ARTLINES: 'Boyd's Persecuted lovers'
Persecuted lovers – study 1957–58 is the finished oil and tempera study for Arthur Boyd's iconic, large-scale work by the same name, held by the Art Gallery of South Australia. Persecuted lovers is among the most highly regarded works in his ‘Love, Marriage and Death of a Half Caste’ series, more commonly known as the ‘Brides’. The acquisition of this study considerably expands the Gallery’s ability to tell the story of one of the most significant series in Australian modernism. It is currently displayed in the Australian Galleries to great effect, alongside the same donor’s previous generous gift of the Sleeping bride 1957–58.
Boyd produced a small group of studies for the ‘Brides’, which reflects the complexity of the series and the artist’s observations about race, sex, violence and love. These were difficult issues to express in 1950s Australia,1 and Boyd’s passionate and conflicting ideas are densely imagined in dream-like threatening landscapes. Franz Philipp has argued that the studies were a way for Boyd to approach the series and to come to terms with the content.2 Persecuted lovers – study zeroes in on the figures with little attention paid to the surrounding landscape, whereas, in the final version, Boyd has added greater detail to the background and accentuated the sky line. The study places the figures such that the tension of the composition is heightened. By condensing the scene, Boyd makes the entangled lovers vulnerable, positioning the menacing figure almost on top of them and brandishing his gun at point blank range.
In the final painting, the bride is clothed, her bridal dress caught around the arm of the shooter as though she is ensnared in a net. In both this work and another related sketch for Persecuted lovers, ‘the Bride is naked, the black-faced "persecutor" wears some kind of tight black clothing … In both studies the painterly treatment is freer and more sensuous’.3 The bride’s eyes lock with those of her killer; her bridegroom protectively embraces her and gazes into her startled face. The bouquet sprouting from his left ear is an image that Boyd drew several times in his sketchbooks during a visit to Alice Springs in the early 1950s. While in Alice Springs, he saw a group of Aboriginal brides being transported like livestock in the back of a truck to be married. It was this image, along with sentiments of unfulfilled love, that would fuel this iconic series.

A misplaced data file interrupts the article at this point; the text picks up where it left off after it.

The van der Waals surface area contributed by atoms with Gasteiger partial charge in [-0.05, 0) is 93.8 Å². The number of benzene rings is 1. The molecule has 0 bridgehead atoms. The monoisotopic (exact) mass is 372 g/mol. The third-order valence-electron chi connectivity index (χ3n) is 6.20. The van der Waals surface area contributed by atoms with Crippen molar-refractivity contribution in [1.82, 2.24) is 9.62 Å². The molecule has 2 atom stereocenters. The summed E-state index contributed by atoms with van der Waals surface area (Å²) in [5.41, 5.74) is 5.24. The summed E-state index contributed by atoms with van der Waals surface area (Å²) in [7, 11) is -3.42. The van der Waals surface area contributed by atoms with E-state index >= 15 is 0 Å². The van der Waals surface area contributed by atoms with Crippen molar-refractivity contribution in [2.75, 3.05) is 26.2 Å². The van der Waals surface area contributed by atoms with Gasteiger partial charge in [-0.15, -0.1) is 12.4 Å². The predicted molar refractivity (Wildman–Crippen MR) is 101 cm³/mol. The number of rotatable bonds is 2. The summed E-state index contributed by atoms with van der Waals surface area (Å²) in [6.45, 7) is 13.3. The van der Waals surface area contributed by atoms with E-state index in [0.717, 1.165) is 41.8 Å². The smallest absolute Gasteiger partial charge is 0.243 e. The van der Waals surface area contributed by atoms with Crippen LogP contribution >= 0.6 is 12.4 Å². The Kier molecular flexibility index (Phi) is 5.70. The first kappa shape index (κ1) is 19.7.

Boyd clearly rated Persecuted lovers – study highly, as it was included in the historic first exhibition of works from this series at the Australian Galleries, Melbourne, in April 1958. The exhibition comprised 16 large paintings, three studies, a sketch and a ceramic tile.
The ‘Brides’ series is one of the most significant narrative cycles in Australian art history. This study contains a number of key iconographic elements and themes central to Boyd's oeuvre, such as the embracing figures, ill-fated love, sex, violence, death, persecution and redemption, all set within the context of verdant landscapes. Aggressive and confrontational, the painting sits in active contrast to the gentler, more contemplative Sleeping bride.
Author: Michael Hawker, Curator, Australian Art, QAGOMA.
Source: Artlines 1-2018, pp.57–58.
1 ‘Arthur Boyd: Persecuted Lovers – Study 1957–58’, Bonhams auction catalogue essay, 7 June 2016, viewed December 2017.
2 Franz Philipp, Arthur Boyd, Thames & Hudson, London, 1967, p.145.
3 Philipp, p.146.